- Everyone who talks about attending the temple speaks about it as if you will have a transcendent spiritual experience. Watching a video and then playing dress ups for an hour and a half was not what I had in mind.
- The temple experience was completely foreign to anything that I had expected or was lead to believe. It was just weird, I won’t be going back.
- I have so many questions but no one will talk about it or no one will give me a direct answer. I don’t understand what just happened. I prefer to just go to church.
- The temple experience is mainly instructional and ritual. You are always busy doing something. There is no time for personal reflection. Even in the celestial room there is an expectation of not staying for too long.
Reflecting on this feedback there are a number challenges that face temple attendance and worship.
- Setting the right expectations on the ritualistic nature of the temple – The temple preparation course provides an internal spiritual preparation for the temple. What it does not do is prepare the attendee for the actual physical experience. There is no material that helps attendees know the machinations of the temple. Even a general guide on what to expect in the initiatory, endowment, and sealing would be helpful – what the person is expected to do, say and wear.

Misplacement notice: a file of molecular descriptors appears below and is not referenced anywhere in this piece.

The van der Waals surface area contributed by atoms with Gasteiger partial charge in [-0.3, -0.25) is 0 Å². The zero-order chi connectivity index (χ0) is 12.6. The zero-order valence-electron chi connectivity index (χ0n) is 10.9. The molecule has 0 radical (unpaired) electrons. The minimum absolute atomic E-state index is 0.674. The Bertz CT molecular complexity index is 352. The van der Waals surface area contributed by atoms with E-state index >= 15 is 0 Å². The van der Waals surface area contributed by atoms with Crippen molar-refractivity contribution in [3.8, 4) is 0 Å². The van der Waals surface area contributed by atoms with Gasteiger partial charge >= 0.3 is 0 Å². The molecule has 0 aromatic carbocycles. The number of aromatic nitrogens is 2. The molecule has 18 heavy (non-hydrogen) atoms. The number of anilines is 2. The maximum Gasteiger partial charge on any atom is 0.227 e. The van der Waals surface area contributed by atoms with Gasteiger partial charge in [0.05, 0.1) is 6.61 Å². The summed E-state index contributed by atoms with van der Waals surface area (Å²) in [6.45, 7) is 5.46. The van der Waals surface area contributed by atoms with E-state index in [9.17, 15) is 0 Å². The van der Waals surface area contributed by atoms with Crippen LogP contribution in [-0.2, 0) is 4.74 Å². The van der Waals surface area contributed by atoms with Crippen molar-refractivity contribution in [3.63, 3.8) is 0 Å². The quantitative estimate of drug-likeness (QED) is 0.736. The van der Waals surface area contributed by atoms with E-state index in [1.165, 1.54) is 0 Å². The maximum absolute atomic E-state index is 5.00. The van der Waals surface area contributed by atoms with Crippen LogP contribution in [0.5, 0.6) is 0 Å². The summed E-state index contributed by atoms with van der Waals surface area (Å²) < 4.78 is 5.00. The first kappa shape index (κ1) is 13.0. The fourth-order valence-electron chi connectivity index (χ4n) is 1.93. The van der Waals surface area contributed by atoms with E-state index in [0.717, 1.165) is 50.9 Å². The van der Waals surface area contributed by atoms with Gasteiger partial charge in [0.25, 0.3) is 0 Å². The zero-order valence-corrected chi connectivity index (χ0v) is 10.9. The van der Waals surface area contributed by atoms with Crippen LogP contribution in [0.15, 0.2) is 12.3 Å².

- Setting expectations on the spiritual experience – spirituality is largely subjective. Everyone experiences it differently. The temple is no different. Attending the first time can be an emotional experience. Most people report to me that the fear of the unknown and fear of expectations override any transcendent or peaceful feelings that are spoken about by others. This can be confusing to first timers.